She favors her own metaphor—the sticky door. It takes a firm push to open it, but you’ll get through easier if someone on the other side is pulling for you. “Yes, women have to put themselves forward and take risks and apply for jobs that are challenging,” Shafik says, “but having good bosses is an important part of helping women get ahead in their careers. I’ve had bosses who gave me assignments that were a bit of a stretch and supported me through those challenges. Now that I’ve gotten through many sticky doors, I believe I have an obligation to be the person on the other side of the door helping pull it open for others. It’s a two-way thing.”
In 2014, Shafik got through the famous bronze doors of the Bank of England, located on London’s Threadneedle Street, becoming the bank’s first deputy governor for markets and banking and, according to the Guardian, the most powerful woman in the City of London. She was responsible for a balance sheet of £475 billion pounds (that’s about $630 billion). She was also asked to tackle misconduct in financial markets; the press called her “Sheriff of the Markets.” “I try not to pay attention to those monikers,” Shafik smiles. “My mother finds it very amusing.”
Last year Shafik left her high-ranking post at the Bank of England for the London School of Economics. Encouraging the open debate that is an LSE hallmark, in February she was a featured speaker at a university festival focused on the future of the welfare state. “Many of the problems we see in today’s very divided society are because the systems we have for people who are either hit by economic shock or face a personal shock that sets them back are not working anymore,” she says. “We need to rethink the welfare state to make it suitable for the 21st century.” Shafik’s global economic perspective and decades of leadership in rocky times have prepared her to take on that challenge and many more to come at the LSE and to be a highly respected voice in global affairs. She presented a plan to heal our fractured societies at the 2018 World Economic Forum in Davos, Switzerland.
Shafik shoulders her heavy responsibilities with remarkable equanimity. She says that during years of stressful jobs in Washington, D.C., and London, she has always found being outdoors relaxing. One of her favorite spots in London is Hampstead Heath, with its green rolling hills, meadows, and ponds. Raising children also keeps her grounded. She has 15-year-old twins (a boy and a girl), as well as three stepchildren in their 20s. “You can come home from work with some huge crisis that you’ve had to deal with, but when your kid needs help with their homework or needs their sports kit for P.E. tomorrow, it helps put everything in perspective,” she says.
Back in her LSE office, Shafik marvels how campuses have changed since she came to UMass at age 18 and studied in London in her 20s. “Universities are much nicer!” she says. “It was certainly a lot more scruffy here in my day.”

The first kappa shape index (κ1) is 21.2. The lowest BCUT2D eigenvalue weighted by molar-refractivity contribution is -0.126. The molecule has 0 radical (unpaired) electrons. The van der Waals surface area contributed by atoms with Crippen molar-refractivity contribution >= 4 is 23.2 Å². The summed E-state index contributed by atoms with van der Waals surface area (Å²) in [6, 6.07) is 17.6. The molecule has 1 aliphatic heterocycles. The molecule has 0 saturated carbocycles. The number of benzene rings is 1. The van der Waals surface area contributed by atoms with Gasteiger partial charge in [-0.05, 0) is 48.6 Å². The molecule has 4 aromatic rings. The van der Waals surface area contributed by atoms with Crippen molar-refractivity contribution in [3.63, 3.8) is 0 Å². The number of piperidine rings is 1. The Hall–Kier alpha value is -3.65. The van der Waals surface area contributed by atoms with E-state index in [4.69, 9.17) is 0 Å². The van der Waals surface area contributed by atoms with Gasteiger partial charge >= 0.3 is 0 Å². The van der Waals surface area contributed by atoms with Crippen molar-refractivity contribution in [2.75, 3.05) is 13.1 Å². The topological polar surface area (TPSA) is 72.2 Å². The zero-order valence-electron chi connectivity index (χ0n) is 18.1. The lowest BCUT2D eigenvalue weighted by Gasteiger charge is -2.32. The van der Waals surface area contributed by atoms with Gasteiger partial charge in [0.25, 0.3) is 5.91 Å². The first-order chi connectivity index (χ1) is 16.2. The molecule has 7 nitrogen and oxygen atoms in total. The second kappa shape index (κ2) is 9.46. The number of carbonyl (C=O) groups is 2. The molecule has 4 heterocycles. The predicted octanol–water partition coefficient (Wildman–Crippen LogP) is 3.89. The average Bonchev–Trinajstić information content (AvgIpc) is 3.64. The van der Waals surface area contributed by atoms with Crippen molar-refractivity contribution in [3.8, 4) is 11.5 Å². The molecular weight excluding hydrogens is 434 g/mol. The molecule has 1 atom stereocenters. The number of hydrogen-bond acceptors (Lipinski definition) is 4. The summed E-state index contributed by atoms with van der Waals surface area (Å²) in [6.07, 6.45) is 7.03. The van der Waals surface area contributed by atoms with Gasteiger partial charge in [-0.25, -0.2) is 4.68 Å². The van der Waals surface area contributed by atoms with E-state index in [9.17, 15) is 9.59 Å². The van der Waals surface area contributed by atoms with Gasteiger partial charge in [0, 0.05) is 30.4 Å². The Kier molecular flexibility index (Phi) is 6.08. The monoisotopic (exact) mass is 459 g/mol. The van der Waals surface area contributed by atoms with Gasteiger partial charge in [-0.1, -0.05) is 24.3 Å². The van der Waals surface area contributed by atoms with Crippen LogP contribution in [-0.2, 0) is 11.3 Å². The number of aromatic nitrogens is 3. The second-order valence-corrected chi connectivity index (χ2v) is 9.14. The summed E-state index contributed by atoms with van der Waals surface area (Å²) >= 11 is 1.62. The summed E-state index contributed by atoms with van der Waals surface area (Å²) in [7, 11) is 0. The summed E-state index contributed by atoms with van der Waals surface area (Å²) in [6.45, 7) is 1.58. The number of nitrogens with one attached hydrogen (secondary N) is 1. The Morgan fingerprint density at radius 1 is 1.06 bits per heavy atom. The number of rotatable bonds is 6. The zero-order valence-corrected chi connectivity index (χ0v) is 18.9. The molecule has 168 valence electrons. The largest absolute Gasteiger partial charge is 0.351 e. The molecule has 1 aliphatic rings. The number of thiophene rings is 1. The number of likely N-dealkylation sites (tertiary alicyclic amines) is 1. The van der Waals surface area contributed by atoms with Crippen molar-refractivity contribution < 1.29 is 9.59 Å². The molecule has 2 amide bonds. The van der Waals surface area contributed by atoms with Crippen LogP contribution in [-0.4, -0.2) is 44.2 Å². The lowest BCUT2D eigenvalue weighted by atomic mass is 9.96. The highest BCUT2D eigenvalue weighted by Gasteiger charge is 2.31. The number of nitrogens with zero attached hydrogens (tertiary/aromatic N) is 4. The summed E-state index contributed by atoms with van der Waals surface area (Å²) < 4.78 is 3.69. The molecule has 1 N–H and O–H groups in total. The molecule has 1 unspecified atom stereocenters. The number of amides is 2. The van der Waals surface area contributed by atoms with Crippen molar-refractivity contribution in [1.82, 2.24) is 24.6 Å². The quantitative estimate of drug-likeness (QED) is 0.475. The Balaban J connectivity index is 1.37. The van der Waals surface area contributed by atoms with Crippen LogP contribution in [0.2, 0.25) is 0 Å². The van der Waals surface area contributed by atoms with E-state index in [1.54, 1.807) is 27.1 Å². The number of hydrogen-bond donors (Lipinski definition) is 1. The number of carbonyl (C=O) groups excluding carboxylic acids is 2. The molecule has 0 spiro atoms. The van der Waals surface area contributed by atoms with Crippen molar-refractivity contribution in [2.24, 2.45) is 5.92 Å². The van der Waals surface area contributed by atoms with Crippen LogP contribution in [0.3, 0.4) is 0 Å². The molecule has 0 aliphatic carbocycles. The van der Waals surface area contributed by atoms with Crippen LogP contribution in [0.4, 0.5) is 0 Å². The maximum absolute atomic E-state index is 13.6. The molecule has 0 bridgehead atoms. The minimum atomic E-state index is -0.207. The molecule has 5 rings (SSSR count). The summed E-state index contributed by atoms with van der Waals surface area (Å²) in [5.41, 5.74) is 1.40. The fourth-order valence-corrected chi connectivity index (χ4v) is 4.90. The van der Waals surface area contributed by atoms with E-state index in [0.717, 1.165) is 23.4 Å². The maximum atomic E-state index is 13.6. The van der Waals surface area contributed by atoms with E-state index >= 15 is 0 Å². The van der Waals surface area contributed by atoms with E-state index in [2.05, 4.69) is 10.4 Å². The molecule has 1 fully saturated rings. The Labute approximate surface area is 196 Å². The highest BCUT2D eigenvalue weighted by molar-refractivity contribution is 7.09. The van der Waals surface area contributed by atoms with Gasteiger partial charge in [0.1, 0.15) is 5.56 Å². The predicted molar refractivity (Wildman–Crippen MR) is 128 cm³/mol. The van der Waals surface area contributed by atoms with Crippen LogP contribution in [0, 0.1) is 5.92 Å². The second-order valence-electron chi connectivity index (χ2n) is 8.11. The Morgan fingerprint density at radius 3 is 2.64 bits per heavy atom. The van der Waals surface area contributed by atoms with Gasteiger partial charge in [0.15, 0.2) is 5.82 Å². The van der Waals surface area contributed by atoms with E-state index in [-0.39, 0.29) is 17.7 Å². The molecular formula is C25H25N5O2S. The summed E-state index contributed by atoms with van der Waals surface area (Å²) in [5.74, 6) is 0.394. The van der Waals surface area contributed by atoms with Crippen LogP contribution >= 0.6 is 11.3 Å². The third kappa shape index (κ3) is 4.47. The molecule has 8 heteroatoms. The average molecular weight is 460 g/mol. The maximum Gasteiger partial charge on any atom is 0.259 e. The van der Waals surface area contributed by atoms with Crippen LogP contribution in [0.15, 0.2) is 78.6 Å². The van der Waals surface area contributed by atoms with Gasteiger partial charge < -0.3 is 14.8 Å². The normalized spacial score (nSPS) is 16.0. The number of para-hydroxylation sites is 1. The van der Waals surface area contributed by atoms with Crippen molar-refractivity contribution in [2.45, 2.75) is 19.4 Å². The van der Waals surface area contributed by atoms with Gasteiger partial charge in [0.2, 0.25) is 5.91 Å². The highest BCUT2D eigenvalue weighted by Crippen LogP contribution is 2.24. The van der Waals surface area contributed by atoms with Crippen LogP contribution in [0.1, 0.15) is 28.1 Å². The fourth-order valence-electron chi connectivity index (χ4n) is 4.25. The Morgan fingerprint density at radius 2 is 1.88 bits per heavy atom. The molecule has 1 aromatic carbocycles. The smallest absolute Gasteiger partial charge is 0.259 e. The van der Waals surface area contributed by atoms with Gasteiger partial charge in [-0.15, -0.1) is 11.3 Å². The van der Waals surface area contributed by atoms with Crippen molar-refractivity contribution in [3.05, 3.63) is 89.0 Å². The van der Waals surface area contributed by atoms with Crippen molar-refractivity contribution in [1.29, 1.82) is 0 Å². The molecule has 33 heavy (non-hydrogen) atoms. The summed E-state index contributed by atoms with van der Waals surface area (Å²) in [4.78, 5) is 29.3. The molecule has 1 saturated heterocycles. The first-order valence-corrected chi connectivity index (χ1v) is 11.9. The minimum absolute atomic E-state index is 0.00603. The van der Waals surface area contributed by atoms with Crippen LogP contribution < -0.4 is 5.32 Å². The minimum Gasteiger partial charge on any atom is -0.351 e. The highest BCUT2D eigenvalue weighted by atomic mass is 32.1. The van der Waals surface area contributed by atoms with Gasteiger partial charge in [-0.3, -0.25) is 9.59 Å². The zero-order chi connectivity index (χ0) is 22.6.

Reflecting on how she has matured since her Amherst days, Shafik says, “I like to think I’ve retained the idealism of that age, but I’ve got a lot more experience and pragmatism about how things actually get done in the world. I know in order to achieve a big ideal, you have to do some very tough things along the way. Often in life, the objective is easy to define; it’s how you get there that’s difficult.”
Ask a Dame
Nemat Shafik (everyone calls her by her childhood nickname, Minouche) is the first UMass graduate to be named a dame of the Order of the British Empire. Granted the exceptional opportunity to talk to an alum with such a penetrating intellect and vast experience tackling global crises, UMass magazine asked Dame Minouche some big questions.
Is civilization making progress or racing toward self-destruction?
That is a big question! I have worked on developing countries and poverty issues, which helps to answer it. When you have that perspective, there is absolutely no doubt that we are so much better off than we were 20 or 30 years ago. People are living longer across the world. Incomes have risen; rates of extreme poverty and hunger have declined. The number of conflicts in the world has declined. If you look at that broad historical perspective, we are much better off than previous generations.
I do think the last couple of years have felt more gloomy because of the legacy of the financial crisis of 2008 and the political consequences of that crisis. And social media has changed the nature of public discourse. We have less common space as societies, and, ironically, that makes us feel more isolated, more alone, more divided from others. Hopefully, this will be a time in which we will think of new ways to reconnect our societies and the ties that bind us. We all need to do our bit to try to overcome this very unusual period in history.
In these turbulent times, can you give our readers reason to be optimistic about the future of the world?
In every place I have worked, I have met committed and capable colleagues who want to do good in the world. In the end, what makes me very optimistic is to think about all those very passionate people.
You’ve been in demanding jobs dealing with nerve-racking situations, including humanitarian crises, the eurozone crisis, the Arab Spring, the consequences of the fall of the Berlin Wall, and the Brexit vote. How do you sleep at night?
I don’t panic; I’m a planner. For me, preparation is one of the best ways of dealing with stress. I just put the energy into planning and thinking through all the options and what we would do in different scenarios. When you feel well prepared, you feel confident and capable of coping with almost anything.
On a lighter note, what are the privileges of being a dame commander of the Order of the British Empire?
The queen is getting on a bit, so Prince Charles pinned a medal on me at a ceremony at Buckingham Palace. You get this title, which I don’t use very much, to be honest. You can use it on your card or to make dinner reservations. In theory, you’re part of an order—in the olden days, it would have been an order of knights. If you get into trouble, the other knights will come and protect you. I must say I haven’t taken them up on that.
Photo of Minouche Shafik, Nigel Stead